Changes coming to Trademark Law: CETA and Bill C-8


There have been important developments in Canadian trademark law in recent days following the release by the Canadian government of additional details concerning the Canada-EU Comprehensive Economic and Trade Agreement (CETA) and the tabling of a new Combating Counterfeit Products Act.

While the precise terms of CETA have not been made public, on October 29 2013 the Canadian government released a technical summary of the tentative agreement, including details of provisions dealing with intellectual property.

The trademark profession had speculated that CETA might require Canada to accede to the Madrid Protocol. However, in light of the information released on October 29, this does not appear to be on the horizon for some time. In fact, Canada will not be required under CETA to take on any specific commitments in this area, but instead will make a “best endeavours” commitment to make “all reasonable efforts” to comply with international agreements and standards (including the Singapore Treaty on the Law of Trademarks and the Madrid Protocol) to “encourage more effective trademark procedures”.  

However, under CETA, Canada will provide protection for EU geographical indications (GIs) for various foods and beer, in addition to the EU wines and spirits GIs currently recognised by Canada. The nature and scope of protection will vary depending upon the specific GI in question. Overall, under CETA enforcement of GIs in the Canadian market is expected to remain a private matter to be determined by the courts. Commitments as to border enforcement of GIs are to be confirmed at a later date.

CETA also includes commitment aimed at combating trade in counterfeit goods. CETA will include provisions on civil remedies and border enforcement in line with Canada’s existing regime, and in keeping with the proposals found in the pending Bill C-8, the Combating Counterfeit Products Act.

Bill C-8 was introduced on October 28 and proposes important changes to trademark and copyright law, and is identical to Bill C-56 introduced in the previous session of Parliament.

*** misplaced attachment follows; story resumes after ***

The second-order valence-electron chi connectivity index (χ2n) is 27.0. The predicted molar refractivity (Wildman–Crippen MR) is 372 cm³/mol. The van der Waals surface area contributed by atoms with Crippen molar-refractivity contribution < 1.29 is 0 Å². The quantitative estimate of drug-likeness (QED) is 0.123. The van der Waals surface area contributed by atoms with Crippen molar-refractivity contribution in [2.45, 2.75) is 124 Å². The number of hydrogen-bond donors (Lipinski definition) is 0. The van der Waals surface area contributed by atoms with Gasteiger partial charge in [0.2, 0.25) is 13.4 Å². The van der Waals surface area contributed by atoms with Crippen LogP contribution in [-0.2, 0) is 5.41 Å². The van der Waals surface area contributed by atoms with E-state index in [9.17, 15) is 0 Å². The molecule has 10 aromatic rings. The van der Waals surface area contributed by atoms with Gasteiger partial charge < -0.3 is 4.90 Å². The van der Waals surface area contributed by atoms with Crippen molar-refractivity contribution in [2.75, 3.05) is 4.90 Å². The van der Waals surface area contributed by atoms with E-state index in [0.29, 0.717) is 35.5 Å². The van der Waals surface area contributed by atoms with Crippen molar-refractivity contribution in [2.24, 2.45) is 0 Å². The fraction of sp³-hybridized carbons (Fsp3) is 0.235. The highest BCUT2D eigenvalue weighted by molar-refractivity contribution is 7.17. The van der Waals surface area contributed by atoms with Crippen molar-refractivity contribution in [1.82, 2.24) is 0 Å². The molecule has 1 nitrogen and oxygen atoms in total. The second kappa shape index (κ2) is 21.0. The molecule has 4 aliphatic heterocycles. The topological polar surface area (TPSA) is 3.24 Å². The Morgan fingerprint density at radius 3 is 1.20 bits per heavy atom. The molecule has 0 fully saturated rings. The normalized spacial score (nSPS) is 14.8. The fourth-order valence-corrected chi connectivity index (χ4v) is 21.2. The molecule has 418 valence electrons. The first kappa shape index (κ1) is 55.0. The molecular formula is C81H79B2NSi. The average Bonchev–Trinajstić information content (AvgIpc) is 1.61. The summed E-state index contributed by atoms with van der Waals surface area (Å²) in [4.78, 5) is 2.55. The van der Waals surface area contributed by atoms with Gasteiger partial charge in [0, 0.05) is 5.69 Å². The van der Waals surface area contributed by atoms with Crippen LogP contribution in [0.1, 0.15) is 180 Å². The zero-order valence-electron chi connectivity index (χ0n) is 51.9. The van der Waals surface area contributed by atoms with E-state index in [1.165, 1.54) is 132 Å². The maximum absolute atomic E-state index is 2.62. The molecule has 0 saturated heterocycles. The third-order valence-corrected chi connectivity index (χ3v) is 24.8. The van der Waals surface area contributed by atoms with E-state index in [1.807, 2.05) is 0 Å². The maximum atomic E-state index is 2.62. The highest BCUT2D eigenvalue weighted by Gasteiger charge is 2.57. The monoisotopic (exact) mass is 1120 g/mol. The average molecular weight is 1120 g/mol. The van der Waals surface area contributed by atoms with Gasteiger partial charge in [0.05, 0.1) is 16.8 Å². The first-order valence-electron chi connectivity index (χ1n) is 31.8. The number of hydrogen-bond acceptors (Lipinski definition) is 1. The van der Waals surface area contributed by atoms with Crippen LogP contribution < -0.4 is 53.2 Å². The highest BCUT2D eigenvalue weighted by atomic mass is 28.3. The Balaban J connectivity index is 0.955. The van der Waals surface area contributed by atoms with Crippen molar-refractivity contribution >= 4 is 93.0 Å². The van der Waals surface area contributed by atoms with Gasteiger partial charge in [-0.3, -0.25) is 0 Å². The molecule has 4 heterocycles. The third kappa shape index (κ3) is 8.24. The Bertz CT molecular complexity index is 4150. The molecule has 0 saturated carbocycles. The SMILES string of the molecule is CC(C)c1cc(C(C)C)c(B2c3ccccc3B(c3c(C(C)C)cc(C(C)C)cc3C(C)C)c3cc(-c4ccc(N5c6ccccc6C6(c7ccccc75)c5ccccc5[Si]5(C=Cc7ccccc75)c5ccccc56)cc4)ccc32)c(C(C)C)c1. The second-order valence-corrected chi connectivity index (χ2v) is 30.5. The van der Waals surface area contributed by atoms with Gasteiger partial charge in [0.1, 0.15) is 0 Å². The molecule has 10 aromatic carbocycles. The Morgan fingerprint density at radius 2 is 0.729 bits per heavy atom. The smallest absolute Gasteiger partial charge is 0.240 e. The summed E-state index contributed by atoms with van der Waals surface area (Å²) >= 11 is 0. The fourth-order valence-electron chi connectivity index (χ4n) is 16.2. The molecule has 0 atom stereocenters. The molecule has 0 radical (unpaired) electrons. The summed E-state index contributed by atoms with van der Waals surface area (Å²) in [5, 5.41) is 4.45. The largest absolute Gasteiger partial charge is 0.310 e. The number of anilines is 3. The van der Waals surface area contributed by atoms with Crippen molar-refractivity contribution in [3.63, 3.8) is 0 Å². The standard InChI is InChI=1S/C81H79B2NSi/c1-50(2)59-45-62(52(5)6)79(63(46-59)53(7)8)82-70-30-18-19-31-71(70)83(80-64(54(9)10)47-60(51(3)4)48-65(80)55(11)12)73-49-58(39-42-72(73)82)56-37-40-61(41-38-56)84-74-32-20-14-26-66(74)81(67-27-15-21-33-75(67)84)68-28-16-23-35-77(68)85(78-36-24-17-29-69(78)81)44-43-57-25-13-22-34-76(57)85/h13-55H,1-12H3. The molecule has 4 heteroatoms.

Bill C-8 proposes new civil and criminal remedies, as well as new border measures in order to strengthen the enforcement of copyright and trademark rights, and to curtail commercial activity involving infringing copies and counterfeit goods. In particular, both the Trademarks Act and Copyright Act will be amended to permit border officials to detain goods suspected of infringing any trademark or copyright, and provide for related enforcement proceedings and remedies.

In a similar vein, Bill C-8 will add criminal offences and remedies to the Trademarks Act directed at counterfeits similar to those that already exist in the Copyright Act. In this regard, offences are proposed regarding the manufacturing, sale, possession, importation and distribution of counterfeit goods, labels and packaging, with fines of up to C$1,000,000 or imprisonment for up to five years.  

In addition, building upon the decision of the Canadian Trademarks Office to permit the registration of sound marks in 2012, Bill C-8 proposes amendments to the Trademarks Act to allow for the registration of several types of non-traditional marks.

To accomplish this goal, Bill C-8 would eliminate the undefined term 'mark' from the Trademarks Act and replace it with the term 'sign', which is defined to include a word, a personal name, a design, a letter, a numeral, a colour, a figurative element, a three-dimensional shape, a hologram, a moving image, a mode of packaging goods, a sound, a scent, a taste, a texture and the positioning of a sign. However, where such non-traditional marks are applied for, the Trademarks Office may require an applicant to provide evidence of distinctiveness in order to obtain registration. Currently, the office does not review an application for distinctiveness in examination, although an application can be opposed on this basis.

The proposed changes also include allowing applicants to apply for certification marks on a proposed use basis. Unlike trademarks, which can be applied for on a proposed use basis, certification marks can currently only be applied for if in use. Divisional applications will at last also be permitted, giving proposed use applicants the flexibility of registering their mark for the goods and services for which there has been use, without having to abandon the application with respect to any of the other goods and services claimed in the original application. Similarly, divisional applications will allow for the registration of a trademark for non-contentious goods and services without delay where an objection is raised in examination against certain goods or services listed in the application.

Bill C-8 has now been referred to a parliamentary committee, where it will receive further study and may be further amended before becoming law in Canada. Similarly, the proposals set out in CETA are expected to receive additional 'fine tuning' before the precise terms of the agreement are released, and full ratification of CETA is not expected to occur for some months.

Monique Couture and James Green, Gowling Lafleur Henderson LLP, Ottawa

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